The bottom line is that, whatever your interest in the format—or in Magic in general for that matter—the Vintage card pool will have you covered.

The Restricted List

After all that gushing over the depth and breadth of the Vintage card pool, I’m also thankful for the Restricted List. I’m glad it’s just restrictions rather than bannings (excepting a few oddball cards and categories I can live with), and I think the management of the list by Wizards of the Coast and the DCI has been pretty good over the past few years.

Some players never seem to come to terms with the Restricted List: it’s too big or too small or the wrong cards are or or aren’t restricted. With every new set that comes out, and sometimes in between, lengthy threads are created on The Mana Drain to discuss which cards should be added to or removed from the list and why. Sometimes the arguments have some validity and discussion is relevant. Sometimes the arguments devolve into complaining about one deck or another, without the real support of metagame numbers or win percentages to make a strong claim.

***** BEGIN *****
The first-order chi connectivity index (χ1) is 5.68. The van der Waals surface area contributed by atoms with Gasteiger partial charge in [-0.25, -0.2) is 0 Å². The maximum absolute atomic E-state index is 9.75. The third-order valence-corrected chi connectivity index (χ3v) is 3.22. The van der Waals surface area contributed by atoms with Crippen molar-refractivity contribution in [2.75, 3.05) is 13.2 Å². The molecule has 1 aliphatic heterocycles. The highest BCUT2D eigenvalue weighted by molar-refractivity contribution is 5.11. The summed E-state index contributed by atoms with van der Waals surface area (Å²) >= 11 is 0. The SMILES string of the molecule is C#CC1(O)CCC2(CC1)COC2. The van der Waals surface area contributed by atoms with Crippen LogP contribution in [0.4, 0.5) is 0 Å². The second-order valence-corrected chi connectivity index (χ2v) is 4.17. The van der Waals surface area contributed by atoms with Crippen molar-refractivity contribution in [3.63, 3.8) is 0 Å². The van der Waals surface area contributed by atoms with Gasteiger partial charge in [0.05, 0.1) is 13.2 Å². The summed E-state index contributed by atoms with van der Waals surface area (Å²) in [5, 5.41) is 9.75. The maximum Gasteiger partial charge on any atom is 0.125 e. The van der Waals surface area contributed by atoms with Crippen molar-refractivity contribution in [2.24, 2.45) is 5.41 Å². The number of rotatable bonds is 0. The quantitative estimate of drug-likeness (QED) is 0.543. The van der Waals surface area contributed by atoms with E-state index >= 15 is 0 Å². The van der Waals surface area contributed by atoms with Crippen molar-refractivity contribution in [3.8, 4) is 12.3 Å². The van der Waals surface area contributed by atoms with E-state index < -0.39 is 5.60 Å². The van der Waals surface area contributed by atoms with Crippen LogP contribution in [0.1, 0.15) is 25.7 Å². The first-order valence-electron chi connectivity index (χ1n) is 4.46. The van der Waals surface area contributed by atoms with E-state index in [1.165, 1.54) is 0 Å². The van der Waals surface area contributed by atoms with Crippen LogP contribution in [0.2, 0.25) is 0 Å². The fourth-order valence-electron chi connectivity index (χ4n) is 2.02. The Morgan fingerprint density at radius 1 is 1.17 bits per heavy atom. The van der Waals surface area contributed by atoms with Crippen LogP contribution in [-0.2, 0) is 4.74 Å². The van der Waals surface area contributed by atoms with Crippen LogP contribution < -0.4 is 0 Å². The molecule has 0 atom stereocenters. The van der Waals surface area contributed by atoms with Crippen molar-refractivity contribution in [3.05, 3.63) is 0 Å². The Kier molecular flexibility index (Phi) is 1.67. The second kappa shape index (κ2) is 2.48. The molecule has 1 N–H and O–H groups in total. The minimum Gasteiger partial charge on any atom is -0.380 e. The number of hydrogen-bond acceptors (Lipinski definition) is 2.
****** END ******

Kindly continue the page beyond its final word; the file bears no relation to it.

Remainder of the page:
Discussions have been especially prominent lately with the printing and subsequent use of Treasure Cruise. Treasure Cruise is very good, and it definitely pushes UR Delver and similar decks to the upper echelons of the format. However, part of the Restricted List’s management that I appreciate is that new cards are given a chance to prove themselves and become part of the metagame, with other decks evolving to beat them, before they’re restricted. It would be far too soon to make any moves in the near future, probably before spring 2015.

Regardless, I’m glad the list exists in its current state, and I’ll be glad to ride the waves of any forthcoming changes, whatever they are. Anything going on or coming off the list is sure to be a fun challenge to adjust to.


This is another contentious one. I am thankful that the Vintage community adopted proxies for its local, and even some regional, events. Thanks to the combined monetary and game play value of the Power Nine and other Reserved List cards (dual lands, Mishra’s Workshop, Bazaar of Baghdad, and so on), Vintage is notoriously expensive to get into. There’s plenty of crossover between Legacy and even Modern now, but those formats are getting more expensive too. It’s a positive sign for the formats’ popularity, and likely a bad sign for their accessibility and longevity.